I made wonderful meals (perhaps albeit ungapatchket) and that didn’t end up working. Guys, cook for your mothers and help make shabbos at home, or cook and bring food to share with your friends. Maybe you’ll win somebody over at a shabbat dinner with your desserts or entrees.

    #961158

    OneOfMany
    Participant

    writersoul: I don’t think he should have the right to criticize at all, since he thinks his wife shouldn’t be able to criticize him.

    #961159

    “I made wonderful meals…and that didn’t end up working.”

    Obviously there is no magic button or “fix” that will land you a shidduch. It is, though, generally impressive if a guy can cook.

    #961160

    Okay, so this is all nice in theory, but practically it would be really weird to randomly ask a girl to bake me cookies at a pegishah.

    #961161

    ObstacleIllusion
    Participant

    If girl baked me cookies and gave them to me on a date, I’d let her wear flats on the next date.

    #961162

    writersoul
    Member

    rationalfrummie- you don’t ask, you see if she does it on her own.

    If she doesn’t, then

    a) she doesn’t like to bake

    b) she’s not a giving person

    or

    c) she doesn’t read the Yeshiva World Coffee Room. By far the most fair and logical assumption.

    OOM: To be fair, his last sentence makes it seem like he wouldn’t be TOO devastated and heart-broken if someone told him his food needed salt :).

    My thing was pretty much just meant in general.

    #961163

    WIY
    Member

    writersoul

    “WIY: If she ASKS for your opinion, then fine. But if you’re dating, and she thinks it’s going great, and she decides to take time out of her day to make you a batch of her favorite chocolate chip cookies, and you taste one and your first reaction is “too sweet,” then sorry, but that goes beyond honest critique. There’s a time and place for everything.”

    Yes I agree I wouldn’t say it on the spot. But maybe at a later time I would say the something like, “I think your delicious cookies would taste even better with less sugar…”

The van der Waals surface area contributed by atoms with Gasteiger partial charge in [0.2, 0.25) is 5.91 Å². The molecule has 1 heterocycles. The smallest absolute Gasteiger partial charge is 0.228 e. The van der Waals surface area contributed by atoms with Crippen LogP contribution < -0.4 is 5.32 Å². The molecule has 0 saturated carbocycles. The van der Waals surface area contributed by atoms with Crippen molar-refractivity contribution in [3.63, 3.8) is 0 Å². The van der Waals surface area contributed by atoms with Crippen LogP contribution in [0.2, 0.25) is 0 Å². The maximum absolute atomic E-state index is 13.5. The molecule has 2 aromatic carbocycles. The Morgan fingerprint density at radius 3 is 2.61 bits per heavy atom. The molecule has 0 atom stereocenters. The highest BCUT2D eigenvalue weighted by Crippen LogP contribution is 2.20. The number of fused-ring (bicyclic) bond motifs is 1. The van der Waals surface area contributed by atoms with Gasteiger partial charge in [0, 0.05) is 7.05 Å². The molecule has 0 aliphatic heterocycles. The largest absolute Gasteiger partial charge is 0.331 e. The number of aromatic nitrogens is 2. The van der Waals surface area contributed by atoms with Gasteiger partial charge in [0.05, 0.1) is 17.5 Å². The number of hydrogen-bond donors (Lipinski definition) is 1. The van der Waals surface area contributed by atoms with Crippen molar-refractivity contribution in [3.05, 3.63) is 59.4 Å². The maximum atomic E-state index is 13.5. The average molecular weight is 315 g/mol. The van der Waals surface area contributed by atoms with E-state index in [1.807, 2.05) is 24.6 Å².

#961164

    WIY
    Member

    OneOfMany

    I am ok with my my wife giving me constructive criticism when necessary as long as its not too often and done tactfully. It is a wife’s job to be a “helpmate” according to our tradition. However if she berates her husband and is a nasty critical woman shes obviously not helping anybody.

    #961165

    ObstacleIllusion – u so funny! 😉

    #961166

    ObstacleIllusion
    Participant

    shatier.than.you – Thank you. I have to say though, I’d really only consider it and by that I mean I’d plan a date where she’d wear flipflops.

    #961167

    writersoul
    Member

    WIY: I know, you’re totally talking to Mademoiselle Marriage Expert here, but I don’t think that going into a marriage thinking like that is really going to get you anywhere.

    The Chofetz Chaim (I believe) actually talks about the concept of eizer kenegdo. A wife is supposed to be an eizer, a helper, but also, when the husband needs it, she should be kenegdo, against him, if he is on the wrong path.

    The words eizer kenegdo are by no means a permission slip to become the autocrat in the house and expect your wife to be nice and sweet to you if you aren’t EXACTLY the same to her.

    And you’ll find that shalom bayis will be much greater if you don’t critique her food unless she asks/gives you permission.

    #961168

    OneOfMany
    Participant

    WIY: No, dictating when and where and how the criticism can be rendered does not remove the double standard. What would is saying that she is equally open to to voice whatever constructive criticism she sees fit–as it establishes the SAME standard for both parties involved.

    I think your problem here lies in your understanding of the term “constructive criticism.” You define both criticism being rendered and received in terms of only yourself–you get to decide the criteria for both. In reality, constructive criticism is a two way street. The person giving the criticism must be mindful that it is indeed constructive, and the person being criticized must be allowed to voice their opinion as what is constructive in terms of their needs. Saying that one side MUST (as a condition of marriage, as stated) be open to what the other party decides is constructive criticism sets a standard for something that cannot be called true constructive criticism.